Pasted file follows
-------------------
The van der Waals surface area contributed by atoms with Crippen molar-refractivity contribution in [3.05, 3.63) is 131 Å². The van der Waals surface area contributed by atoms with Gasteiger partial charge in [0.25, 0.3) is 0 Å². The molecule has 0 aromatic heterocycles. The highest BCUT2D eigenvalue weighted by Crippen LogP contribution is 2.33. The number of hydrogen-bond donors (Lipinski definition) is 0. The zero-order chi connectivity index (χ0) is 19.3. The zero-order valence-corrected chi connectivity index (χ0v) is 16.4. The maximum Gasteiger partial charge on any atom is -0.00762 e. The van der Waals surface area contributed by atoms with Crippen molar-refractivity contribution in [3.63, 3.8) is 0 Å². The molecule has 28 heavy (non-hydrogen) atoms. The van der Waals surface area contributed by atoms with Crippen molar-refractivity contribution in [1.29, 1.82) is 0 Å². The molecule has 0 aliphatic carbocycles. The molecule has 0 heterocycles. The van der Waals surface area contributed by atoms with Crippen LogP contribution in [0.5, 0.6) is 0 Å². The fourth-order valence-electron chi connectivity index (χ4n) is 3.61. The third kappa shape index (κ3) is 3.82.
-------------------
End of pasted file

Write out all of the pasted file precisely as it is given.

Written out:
The van der Waals surface area contributed by atoms with Crippen molar-refractivity contribution in [3.05, 3.63) is 131 Å². The van der Waals surface area contributed by atoms with Gasteiger partial charge in [0.25, 0.3) is 0 Å². The molecule has 0 aromatic heterocycles. The highest BCUT2D eigenvalue weighted by Crippen LogP contribution is 2.33. The number of hydrogen-bond donors (Lipinski definition) is 0. The zero-order chi connectivity index (χ0) is 19.3. The zero-order valence-corrected chi connectivity index (χ0v) is 16.4. The maximum Gasteiger partial charge on any atom is -0.00762 e. The van der Waals surface area contributed by atoms with Crippen molar-refractivity contribution in [3.63, 3.8) is 0 Å². The molecule has 28 heavy (non-hydrogen) atoms. The van der Waals surface area contributed by atoms with Crippen molar-refractivity contribution in [1.29, 1.82) is 0 Å². The molecule has 0 aliphatic carbocycles. The molecule has 0 heterocycles. The van der Waals surface area contributed by atoms with Crippen LogP contribution in [0.5, 0.6) is 0 Å². The fourth-order valence-electron chi connectivity index (χ4n) is 3.61. The third kappa shape index (κ3) is 3.82.